Glaucoma eye diseases may cause permanent vision loss and blindness. Glaucoma is characterized by more intraocular pressure (IOP), which can injure the optic nerve and cause vision loss. Glaucoma is often called the silent thief of vision because, in its early stages, it usually progresses slowly and without noticeable symptoms. Frequent eye exams are essential for early detection, as they can detect elevated IOP and signs of optic nerve damage.
Early diagnosis is essential for effective glaucoma treatment. If caught early, treatment options can help prevent further vision loss. The ability to do daily tasks such as reading, driving, and recognizing faces can be severely affected.
Glaucoma treatment aims to reduce IOP, a significant risk factor for optic nerve damage. There are several treatment options available, including:
- Eye drops. They reduce the production of aqueous humor or increase its drainage. Consistent and correct use of these drops can help reduce IOP and slow the progression of the disease.
- Oral medications. Sometimes, oral IOP-lowering medications may be prescribed when eye drops are ineffective or not tolerated.
- Laser therapy. Laser procedures, such as trabeculoplasty and iridotomy, can improve aqueous humor drainage and lower IOP. These treatments are often recommended when eye drops and oral medications are not enough.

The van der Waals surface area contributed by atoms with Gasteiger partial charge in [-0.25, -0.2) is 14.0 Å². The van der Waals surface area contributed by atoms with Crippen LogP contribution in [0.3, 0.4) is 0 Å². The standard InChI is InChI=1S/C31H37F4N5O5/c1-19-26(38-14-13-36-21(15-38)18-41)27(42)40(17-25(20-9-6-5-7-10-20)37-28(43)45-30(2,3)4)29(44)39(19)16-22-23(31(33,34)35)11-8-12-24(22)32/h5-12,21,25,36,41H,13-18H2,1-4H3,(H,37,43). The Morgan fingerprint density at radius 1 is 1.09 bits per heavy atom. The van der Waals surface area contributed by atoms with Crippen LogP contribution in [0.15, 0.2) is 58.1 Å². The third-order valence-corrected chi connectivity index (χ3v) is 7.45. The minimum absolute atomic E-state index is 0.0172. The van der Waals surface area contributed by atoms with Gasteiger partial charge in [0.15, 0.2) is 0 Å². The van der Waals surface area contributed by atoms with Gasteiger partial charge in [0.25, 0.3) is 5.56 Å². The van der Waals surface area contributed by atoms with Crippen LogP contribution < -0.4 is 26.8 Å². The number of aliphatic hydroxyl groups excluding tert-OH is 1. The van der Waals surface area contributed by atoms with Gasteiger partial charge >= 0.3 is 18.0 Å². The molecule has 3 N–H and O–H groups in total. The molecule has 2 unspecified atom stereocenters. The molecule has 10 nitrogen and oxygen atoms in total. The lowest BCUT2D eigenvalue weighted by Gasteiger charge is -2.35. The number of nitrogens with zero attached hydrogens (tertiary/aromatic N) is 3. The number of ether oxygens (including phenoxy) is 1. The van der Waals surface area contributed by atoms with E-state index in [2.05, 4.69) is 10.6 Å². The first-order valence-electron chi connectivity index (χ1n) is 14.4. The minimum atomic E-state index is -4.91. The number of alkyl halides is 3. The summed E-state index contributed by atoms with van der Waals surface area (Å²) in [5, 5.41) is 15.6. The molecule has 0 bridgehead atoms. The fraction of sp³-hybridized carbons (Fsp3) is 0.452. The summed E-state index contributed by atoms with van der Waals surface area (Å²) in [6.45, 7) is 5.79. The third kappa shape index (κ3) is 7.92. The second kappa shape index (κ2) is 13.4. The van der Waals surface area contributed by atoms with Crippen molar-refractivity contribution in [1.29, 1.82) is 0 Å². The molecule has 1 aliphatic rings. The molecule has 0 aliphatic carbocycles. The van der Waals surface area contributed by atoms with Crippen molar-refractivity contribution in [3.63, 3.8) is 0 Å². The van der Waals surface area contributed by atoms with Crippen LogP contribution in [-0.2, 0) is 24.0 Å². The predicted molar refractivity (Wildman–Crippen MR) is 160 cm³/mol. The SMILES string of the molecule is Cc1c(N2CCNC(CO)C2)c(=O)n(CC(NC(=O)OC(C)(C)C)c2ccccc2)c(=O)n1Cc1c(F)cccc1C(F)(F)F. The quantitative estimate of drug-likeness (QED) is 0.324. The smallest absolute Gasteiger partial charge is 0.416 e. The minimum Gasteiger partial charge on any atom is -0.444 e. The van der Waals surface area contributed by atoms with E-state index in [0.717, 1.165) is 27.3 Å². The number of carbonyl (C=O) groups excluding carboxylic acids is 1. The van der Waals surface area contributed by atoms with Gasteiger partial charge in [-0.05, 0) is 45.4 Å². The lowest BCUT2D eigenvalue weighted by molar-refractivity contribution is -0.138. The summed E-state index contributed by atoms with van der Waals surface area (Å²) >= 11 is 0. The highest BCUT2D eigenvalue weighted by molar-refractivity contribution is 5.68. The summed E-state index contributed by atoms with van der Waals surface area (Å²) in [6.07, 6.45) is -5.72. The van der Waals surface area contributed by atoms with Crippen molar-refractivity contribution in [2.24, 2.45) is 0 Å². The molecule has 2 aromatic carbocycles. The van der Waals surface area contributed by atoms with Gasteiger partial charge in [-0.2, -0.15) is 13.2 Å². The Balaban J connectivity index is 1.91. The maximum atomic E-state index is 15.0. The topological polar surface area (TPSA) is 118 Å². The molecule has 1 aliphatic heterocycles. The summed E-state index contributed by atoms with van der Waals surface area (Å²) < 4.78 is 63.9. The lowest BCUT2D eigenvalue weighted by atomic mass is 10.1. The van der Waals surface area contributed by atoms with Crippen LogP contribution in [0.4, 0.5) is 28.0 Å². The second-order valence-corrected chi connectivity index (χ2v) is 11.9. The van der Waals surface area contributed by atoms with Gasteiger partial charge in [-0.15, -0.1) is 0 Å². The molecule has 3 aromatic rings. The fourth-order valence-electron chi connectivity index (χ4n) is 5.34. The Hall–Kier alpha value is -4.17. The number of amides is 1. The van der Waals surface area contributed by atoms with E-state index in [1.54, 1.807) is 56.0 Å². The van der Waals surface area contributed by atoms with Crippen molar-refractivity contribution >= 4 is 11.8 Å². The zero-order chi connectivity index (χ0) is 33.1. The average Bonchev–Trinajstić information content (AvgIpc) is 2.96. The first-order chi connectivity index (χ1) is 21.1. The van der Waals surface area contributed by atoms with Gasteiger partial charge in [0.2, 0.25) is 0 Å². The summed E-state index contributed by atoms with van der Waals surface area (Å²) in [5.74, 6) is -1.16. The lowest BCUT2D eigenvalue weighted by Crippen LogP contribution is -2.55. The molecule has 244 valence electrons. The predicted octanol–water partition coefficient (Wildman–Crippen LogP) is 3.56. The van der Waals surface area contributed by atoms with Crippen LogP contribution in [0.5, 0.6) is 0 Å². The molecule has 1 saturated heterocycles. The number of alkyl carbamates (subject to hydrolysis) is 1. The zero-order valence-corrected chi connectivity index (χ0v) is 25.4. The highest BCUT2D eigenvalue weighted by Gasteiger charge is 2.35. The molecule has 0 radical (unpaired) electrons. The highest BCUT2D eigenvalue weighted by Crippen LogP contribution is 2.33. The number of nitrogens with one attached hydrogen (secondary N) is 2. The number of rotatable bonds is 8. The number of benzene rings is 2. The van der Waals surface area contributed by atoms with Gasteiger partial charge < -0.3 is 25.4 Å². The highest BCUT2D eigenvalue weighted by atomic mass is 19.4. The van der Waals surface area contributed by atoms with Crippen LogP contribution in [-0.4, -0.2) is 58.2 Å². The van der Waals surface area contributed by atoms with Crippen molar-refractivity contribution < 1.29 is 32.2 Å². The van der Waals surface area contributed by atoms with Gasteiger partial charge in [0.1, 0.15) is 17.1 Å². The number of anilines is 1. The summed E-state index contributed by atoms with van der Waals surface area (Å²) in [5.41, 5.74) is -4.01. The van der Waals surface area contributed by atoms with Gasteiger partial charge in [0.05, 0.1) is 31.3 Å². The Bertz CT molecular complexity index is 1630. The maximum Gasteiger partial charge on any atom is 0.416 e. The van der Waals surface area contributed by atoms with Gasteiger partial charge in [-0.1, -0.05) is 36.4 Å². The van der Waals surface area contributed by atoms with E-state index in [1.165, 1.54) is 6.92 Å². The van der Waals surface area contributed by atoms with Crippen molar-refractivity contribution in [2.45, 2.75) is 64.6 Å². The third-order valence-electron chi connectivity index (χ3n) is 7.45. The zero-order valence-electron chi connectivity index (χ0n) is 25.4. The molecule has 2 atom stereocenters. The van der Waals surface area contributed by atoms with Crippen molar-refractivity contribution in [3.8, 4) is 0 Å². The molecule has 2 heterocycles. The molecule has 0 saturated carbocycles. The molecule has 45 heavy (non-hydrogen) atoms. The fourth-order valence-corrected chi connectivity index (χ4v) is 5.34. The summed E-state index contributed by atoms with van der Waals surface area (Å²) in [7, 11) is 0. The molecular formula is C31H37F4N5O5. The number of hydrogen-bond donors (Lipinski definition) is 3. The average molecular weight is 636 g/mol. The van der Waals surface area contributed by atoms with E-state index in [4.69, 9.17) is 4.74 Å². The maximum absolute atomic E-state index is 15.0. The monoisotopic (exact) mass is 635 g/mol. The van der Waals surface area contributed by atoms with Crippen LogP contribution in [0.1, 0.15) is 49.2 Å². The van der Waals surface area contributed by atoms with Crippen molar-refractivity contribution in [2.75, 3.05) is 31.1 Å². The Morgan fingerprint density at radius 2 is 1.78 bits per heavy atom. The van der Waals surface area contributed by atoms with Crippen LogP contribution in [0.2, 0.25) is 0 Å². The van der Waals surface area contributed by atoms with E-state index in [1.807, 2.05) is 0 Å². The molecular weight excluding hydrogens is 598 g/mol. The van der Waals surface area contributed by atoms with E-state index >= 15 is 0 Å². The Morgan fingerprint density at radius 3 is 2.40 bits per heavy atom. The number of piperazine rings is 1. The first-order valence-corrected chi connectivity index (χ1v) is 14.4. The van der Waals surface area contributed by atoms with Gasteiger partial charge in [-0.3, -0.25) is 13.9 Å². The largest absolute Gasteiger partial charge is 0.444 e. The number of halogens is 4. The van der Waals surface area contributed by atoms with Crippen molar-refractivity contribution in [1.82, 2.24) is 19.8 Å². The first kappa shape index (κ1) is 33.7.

- Surgical interventions. Surgical options such as trabeculectomy and shunt implantation are considered when other treatment options fail to control IOP. Glaucoma surgery in albuquerque creates new pathways for the outflow of intraocular fluid, effectively lowering IOP.
Skipping medications or not consulting your doctor can lead to uncontrolled IOP, disease progression, and irreversible vision loss. Proper glaucoma treatment allows patients to maintain independence and perform daily activities without significant limitations. They can continue to drive safely, read, recognize faces, and enjoy hobbies and social interaction. It allows people to remain active in the labor market, reducing the social costs associated with disability and dependency.
In cases where glaucoma has caused significant vision loss, vision rehabilitation services can help people adjust to their new circumstances. These services include orientation and mobility training, assistive technology, and adaptation strategies for daily living. Although rehabilitation cannot restore lost vision, it allows people to maximize their remaining vision and regain independence.
Adherence to treatment and regular follow-up with healthcare providers is critical for successful management. In addition to individual benefits, glaucoma treatment has broader societal implications by reducing the economic burden of blindness and visual impairment. It allows affected people to remain active in the labor market and contributes to a healthier and more productive society.